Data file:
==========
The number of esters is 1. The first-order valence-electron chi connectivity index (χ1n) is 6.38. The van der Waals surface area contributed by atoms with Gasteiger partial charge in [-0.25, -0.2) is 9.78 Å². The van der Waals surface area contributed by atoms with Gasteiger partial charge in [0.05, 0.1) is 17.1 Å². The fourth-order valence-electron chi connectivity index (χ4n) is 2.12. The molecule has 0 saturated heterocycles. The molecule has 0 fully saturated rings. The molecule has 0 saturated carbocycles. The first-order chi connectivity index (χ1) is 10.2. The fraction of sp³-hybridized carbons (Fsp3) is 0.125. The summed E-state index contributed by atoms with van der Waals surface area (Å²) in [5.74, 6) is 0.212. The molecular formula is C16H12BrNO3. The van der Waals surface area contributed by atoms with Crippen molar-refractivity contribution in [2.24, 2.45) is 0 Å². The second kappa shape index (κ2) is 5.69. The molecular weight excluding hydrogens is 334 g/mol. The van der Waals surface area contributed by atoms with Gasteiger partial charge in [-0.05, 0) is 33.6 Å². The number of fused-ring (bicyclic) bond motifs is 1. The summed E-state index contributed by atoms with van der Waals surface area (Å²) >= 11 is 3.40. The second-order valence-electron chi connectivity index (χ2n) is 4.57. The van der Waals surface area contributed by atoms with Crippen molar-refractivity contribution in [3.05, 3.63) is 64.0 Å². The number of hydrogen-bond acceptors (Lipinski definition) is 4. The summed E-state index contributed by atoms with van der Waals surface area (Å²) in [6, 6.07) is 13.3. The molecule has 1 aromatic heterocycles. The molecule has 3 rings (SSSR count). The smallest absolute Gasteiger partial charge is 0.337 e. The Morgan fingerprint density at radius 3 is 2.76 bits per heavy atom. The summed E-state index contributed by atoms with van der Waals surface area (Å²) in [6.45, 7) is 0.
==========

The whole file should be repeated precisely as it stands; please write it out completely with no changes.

The number of esters is 1. The first-order valence-electron chi connectivity index (χ1n) is 6.38. The van der Waals surface area contributed by atoms with Gasteiger partial charge in [-0.25, -0.2) is 9.78 Å². The van der Waals surface area contributed by atoms with Gasteiger partial charge in [0.05, 0.1) is 17.1 Å². The fourth-order valence-electron chi connectivity index (χ4n) is 2.12. The molecule has 0 saturated heterocycles. The molecule has 0 fully saturated rings. The molecule has 0 saturated carbocycles. The first-order chi connectivity index (χ1) is 10.2. The fraction of sp³-hybridized carbons (Fsp3) is 0.125. The summed E-state index contributed by atoms with van der Waals surface area (Å²) in [5.74, 6) is 0.212. The molecular formula is C16H12BrNO3. The van der Waals surface area contributed by atoms with Crippen molar-refractivity contribution in [2.24, 2.45) is 0 Å². The second kappa shape index (κ2) is 5.69. The molecular weight excluding hydrogens is 334 g/mol. The van der Waals surface area contributed by atoms with Gasteiger partial charge in [-0.05, 0) is 33.6 Å². The number of fused-ring (bicyclic) bond motifs is 1. The summed E-state index contributed by atoms with van der Waals surface area (Å²) >= 11 is 3.40. The second-order valence-electron chi connectivity index (χ2n) is 4.57. The van der Waals surface area contributed by atoms with Crippen molar-refractivity contribution in [3.05, 3.63) is 64.0 Å². The number of hydrogen-bond acceptors (Lipinski definition) is 4. The summed E-state index contributed by atoms with van der Waals surface area (Å²) in [6, 6.07) is 13.3. The molecule has 1 aromatic heterocycles. The molecule has 3 rings (SSSR count). The smallest absolute Gasteiger partial charge is 0.337 e. The Morgan fingerprint density at radius 3 is 2.76 bits per heavy atom. The summed E-state index contributed by atoms with van der Waals surface area (Å²) in [6.45, 7) is 0.